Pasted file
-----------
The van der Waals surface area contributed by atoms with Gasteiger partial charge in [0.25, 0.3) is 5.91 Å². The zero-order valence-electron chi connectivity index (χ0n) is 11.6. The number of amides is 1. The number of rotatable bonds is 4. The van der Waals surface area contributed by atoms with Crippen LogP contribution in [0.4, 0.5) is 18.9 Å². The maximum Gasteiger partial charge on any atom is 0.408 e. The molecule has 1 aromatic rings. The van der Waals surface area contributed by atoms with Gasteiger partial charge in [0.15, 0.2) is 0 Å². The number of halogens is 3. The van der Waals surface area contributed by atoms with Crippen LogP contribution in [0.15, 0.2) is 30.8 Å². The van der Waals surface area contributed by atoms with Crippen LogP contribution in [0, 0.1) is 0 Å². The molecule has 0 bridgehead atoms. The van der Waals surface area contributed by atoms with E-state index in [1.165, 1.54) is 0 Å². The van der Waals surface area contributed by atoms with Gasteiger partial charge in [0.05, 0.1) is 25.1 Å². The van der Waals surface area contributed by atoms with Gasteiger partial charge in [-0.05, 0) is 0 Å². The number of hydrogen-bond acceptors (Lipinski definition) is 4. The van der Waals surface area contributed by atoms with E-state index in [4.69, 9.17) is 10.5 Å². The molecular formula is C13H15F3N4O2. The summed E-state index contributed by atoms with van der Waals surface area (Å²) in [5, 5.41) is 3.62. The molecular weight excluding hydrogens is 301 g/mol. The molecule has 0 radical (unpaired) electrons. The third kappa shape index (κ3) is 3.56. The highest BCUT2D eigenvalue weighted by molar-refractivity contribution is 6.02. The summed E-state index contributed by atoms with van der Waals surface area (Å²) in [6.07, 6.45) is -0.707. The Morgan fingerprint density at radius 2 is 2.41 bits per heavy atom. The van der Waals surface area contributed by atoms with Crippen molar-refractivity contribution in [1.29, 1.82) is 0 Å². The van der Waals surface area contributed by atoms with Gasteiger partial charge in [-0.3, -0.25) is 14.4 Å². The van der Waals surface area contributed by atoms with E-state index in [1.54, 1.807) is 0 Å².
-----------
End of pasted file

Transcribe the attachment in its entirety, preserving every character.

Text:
The van der Waals surface area contributed by atoms with Gasteiger partial charge in [0.25, 0.3) is 5.91 Å². The zero-order valence-electron chi connectivity index (χ0n) is 11.6. The number of amides is 1. The number of rotatable bonds is 4. The van der Waals surface area contributed by atoms with Crippen LogP contribution in [0.4, 0.5) is 18.9 Å². The maximum Gasteiger partial charge on any atom is 0.408 e. The molecule has 1 aromatic rings. The van der Waals surface area contributed by atoms with Gasteiger partial charge in [0.15, 0.2) is 0 Å². The number of halogens is 3. The van der Waals surface area contributed by atoms with Crippen LogP contribution in [0.15, 0.2) is 30.8 Å². The van der Waals surface area contributed by atoms with Crippen LogP contribution in [0, 0.1) is 0 Å². The molecule has 0 bridgehead atoms. The van der Waals surface area contributed by atoms with E-state index in [1.165, 1.54) is 0 Å². The van der Waals surface area contributed by atoms with Gasteiger partial charge in [0.05, 0.1) is 25.1 Å². The van der Waals surface area contributed by atoms with Gasteiger partial charge in [-0.05, 0) is 0 Å². The number of hydrogen-bond acceptors (Lipinski definition) is 4. The van der Waals surface area contributed by atoms with E-state index in [4.69, 9.17) is 10.5 Å². The molecular formula is C13H15F3N4O2. The summed E-state index contributed by atoms with van der Waals surface area (Å²) in [5, 5.41) is 3.62. The molecular weight excluding hydrogens is 301 g/mol. The molecule has 0 radical (unpaired) electrons. The third kappa shape index (κ3) is 3.56. The highest BCUT2D eigenvalue weighted by molar-refractivity contribution is 6.02. The summed E-state index contributed by atoms with van der Waals surface area (Å²) in [6.07, 6.45) is -0.707. The Morgan fingerprint density at radius 2 is 2.41 bits per heavy atom. The van der Waals surface area contributed by atoms with Crippen molar-refractivity contribution in [1.29, 1.82) is 0 Å². The van der Waals surface area contributed by atoms with Gasteiger partial charge in [-0.3, -0.25) is 14.4 Å². The van der Waals surface area contributed by atoms with E-state index in [1.54, 1.807) is 0 Å².